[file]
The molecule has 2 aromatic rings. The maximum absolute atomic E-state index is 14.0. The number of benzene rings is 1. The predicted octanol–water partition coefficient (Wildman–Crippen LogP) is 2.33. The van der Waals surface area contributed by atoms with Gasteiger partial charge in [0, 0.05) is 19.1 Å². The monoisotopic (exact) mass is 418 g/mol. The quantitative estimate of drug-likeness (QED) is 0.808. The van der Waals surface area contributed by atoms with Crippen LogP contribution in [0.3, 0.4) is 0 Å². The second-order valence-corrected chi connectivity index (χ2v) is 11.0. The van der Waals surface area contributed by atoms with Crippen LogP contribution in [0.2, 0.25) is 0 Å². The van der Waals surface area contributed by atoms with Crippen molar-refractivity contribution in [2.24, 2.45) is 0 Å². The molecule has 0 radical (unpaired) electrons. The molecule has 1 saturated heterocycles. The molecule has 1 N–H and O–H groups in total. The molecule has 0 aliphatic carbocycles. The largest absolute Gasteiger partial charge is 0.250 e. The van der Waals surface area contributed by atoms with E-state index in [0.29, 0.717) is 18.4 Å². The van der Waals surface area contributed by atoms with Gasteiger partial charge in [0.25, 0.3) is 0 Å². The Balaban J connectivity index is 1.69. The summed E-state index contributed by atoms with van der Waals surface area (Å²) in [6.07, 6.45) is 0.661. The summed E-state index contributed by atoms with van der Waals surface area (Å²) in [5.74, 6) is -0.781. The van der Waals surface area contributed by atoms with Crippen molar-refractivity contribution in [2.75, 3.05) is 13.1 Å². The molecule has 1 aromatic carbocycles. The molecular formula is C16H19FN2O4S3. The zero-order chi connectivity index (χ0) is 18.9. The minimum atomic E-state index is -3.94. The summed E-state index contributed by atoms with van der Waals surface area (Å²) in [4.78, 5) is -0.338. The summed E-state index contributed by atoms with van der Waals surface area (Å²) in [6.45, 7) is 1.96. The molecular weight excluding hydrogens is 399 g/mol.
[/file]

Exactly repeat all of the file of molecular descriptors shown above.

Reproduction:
The molecule has 2 aromatic rings. The maximum absolute atomic E-state index is 14.0. The number of benzene rings is 1. The predicted octanol–water partition coefficient (Wildman–Crippen LogP) is 2.33. The van der Waals surface area contributed by atoms with Gasteiger partial charge in [0, 0.05) is 19.1 Å². The monoisotopic (exact) mass is 418 g/mol. The quantitative estimate of drug-likeness (QED) is 0.808. The van der Waals surface area contributed by atoms with Crippen LogP contribution in [0.3, 0.4) is 0 Å². The second-order valence-corrected chi connectivity index (χ2v) is 11.0. The van der Waals surface area contributed by atoms with Crippen LogP contribution in [0.2, 0.25) is 0 Å². The van der Waals surface area contributed by atoms with Crippen molar-refractivity contribution in [2.24, 2.45) is 0 Å². The molecule has 0 radical (unpaired) electrons. The molecule has 1 saturated heterocycles. The molecule has 1 N–H and O–H groups in total. The molecule has 0 aliphatic carbocycles. The largest absolute Gasteiger partial charge is 0.250 e. The van der Waals surface area contributed by atoms with E-state index in [0.29, 0.717) is 18.4 Å². The van der Waals surface area contributed by atoms with Gasteiger partial charge in [0.25, 0.3) is 0 Å². The Balaban J connectivity index is 1.69. The summed E-state index contributed by atoms with van der Waals surface area (Å²) in [6.07, 6.45) is 0.661. The summed E-state index contributed by atoms with van der Waals surface area (Å²) in [5.74, 6) is -0.781. The van der Waals surface area contributed by atoms with Crippen molar-refractivity contribution in [2.75, 3.05) is 13.1 Å². The molecule has 1 aromatic carbocycles. The molecular formula is C16H19FN2O4S3. The zero-order chi connectivity index (χ0) is 18.9. The minimum atomic E-state index is -3.94. The summed E-state index contributed by atoms with van der Waals surface area (Å²) in [4.78, 5) is -0.338. The summed E-state index contributed by atoms with van der Waals surface area (Å²) in [6.45, 7) is 1.96. The molecular weight excluding hydrogens is 399 g/mol.